The Youth Vote, Explained in Deep Detail

The youth vote at work.Adolphe Pierre-Louis/Albuquerque Journal via ZUMA

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What’s with the youth vote, anyway? Every four years the kids seem really excited, but then they don’t turn out to vote. What’s going on?

The answer is surprisingly simple. When we think of the “youth vote,” the image that almost certainly pops into your mind is a 20-year-old college student wearing a Bernie cap and leading campus rallies against sexual violence. They care about social justice, climate change, and trans rights. But even if college students vote in large numbers, they make up only a small percentage of the 18-29 population. There are roughly 17 million undergrads enrolled in two- and four-year colleges right now, compared to a total population of 54 million. That’s 30 percent.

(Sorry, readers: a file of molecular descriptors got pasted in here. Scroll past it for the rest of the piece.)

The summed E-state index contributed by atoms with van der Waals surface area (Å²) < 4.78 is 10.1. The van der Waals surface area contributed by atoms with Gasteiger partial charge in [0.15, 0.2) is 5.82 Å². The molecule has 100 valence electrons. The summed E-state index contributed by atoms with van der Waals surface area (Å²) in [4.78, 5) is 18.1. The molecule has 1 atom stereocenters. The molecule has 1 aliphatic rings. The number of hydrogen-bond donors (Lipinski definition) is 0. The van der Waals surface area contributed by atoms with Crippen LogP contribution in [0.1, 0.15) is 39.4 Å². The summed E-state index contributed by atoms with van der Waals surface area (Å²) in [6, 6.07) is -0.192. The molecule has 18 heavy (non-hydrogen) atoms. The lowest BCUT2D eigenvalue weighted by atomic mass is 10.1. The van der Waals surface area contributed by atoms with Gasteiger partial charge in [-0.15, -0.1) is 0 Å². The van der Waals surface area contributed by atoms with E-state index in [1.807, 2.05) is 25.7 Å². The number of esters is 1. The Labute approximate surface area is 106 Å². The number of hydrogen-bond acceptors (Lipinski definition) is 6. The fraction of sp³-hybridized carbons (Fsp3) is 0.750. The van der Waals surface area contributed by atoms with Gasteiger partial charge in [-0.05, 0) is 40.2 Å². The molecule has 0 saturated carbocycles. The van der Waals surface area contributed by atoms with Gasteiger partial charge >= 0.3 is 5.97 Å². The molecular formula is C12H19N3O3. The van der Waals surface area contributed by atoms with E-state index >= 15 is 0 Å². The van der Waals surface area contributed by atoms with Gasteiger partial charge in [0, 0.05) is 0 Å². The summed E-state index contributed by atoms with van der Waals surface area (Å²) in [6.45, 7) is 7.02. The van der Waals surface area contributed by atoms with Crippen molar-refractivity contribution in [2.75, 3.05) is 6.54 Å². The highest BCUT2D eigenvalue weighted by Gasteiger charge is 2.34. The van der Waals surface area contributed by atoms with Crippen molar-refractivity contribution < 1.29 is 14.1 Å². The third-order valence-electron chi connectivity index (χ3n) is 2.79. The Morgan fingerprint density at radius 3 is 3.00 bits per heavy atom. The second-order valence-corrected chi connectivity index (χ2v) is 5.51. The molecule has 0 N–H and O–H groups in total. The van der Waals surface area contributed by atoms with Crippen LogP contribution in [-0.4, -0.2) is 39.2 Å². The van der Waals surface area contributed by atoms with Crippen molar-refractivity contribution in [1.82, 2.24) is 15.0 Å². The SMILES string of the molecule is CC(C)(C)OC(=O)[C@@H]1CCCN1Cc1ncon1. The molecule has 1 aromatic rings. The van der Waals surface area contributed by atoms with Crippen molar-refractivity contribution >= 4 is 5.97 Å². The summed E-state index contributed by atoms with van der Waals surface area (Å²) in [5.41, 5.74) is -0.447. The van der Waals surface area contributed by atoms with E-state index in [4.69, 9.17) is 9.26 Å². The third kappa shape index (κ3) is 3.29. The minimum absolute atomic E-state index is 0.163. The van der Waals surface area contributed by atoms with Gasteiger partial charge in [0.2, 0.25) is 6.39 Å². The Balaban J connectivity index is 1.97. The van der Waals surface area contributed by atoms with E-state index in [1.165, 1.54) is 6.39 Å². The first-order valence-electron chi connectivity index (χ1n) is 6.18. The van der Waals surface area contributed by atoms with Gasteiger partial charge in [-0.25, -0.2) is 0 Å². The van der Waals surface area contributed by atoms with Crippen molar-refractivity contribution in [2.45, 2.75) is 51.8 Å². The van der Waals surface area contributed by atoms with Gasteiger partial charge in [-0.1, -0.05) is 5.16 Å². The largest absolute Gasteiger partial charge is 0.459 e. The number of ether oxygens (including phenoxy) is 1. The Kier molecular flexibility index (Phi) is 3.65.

The other 70 percent are all working stiffs. You won’t see them in the pictures used to illustrate stories about “what young people are thinking today,” but they constitute by far the biggest share of this demographic—and to put it gently, they probably care about different things than your typical university undergrad. This is the real youth vote, and that makes them the voters we need to target. But do we?

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Corrupt leaders the world over can (and will) try to shut down the truth, but when the truth has millions of people on its side, you can't keep it down for good. And there's no more powerful or urgent argument for your support of Mother Jones' journalism right now than that. We need to raise about $450,000 to hit our online fundraising budget in these next few months, so please read more from Monika and pitch in if you can.

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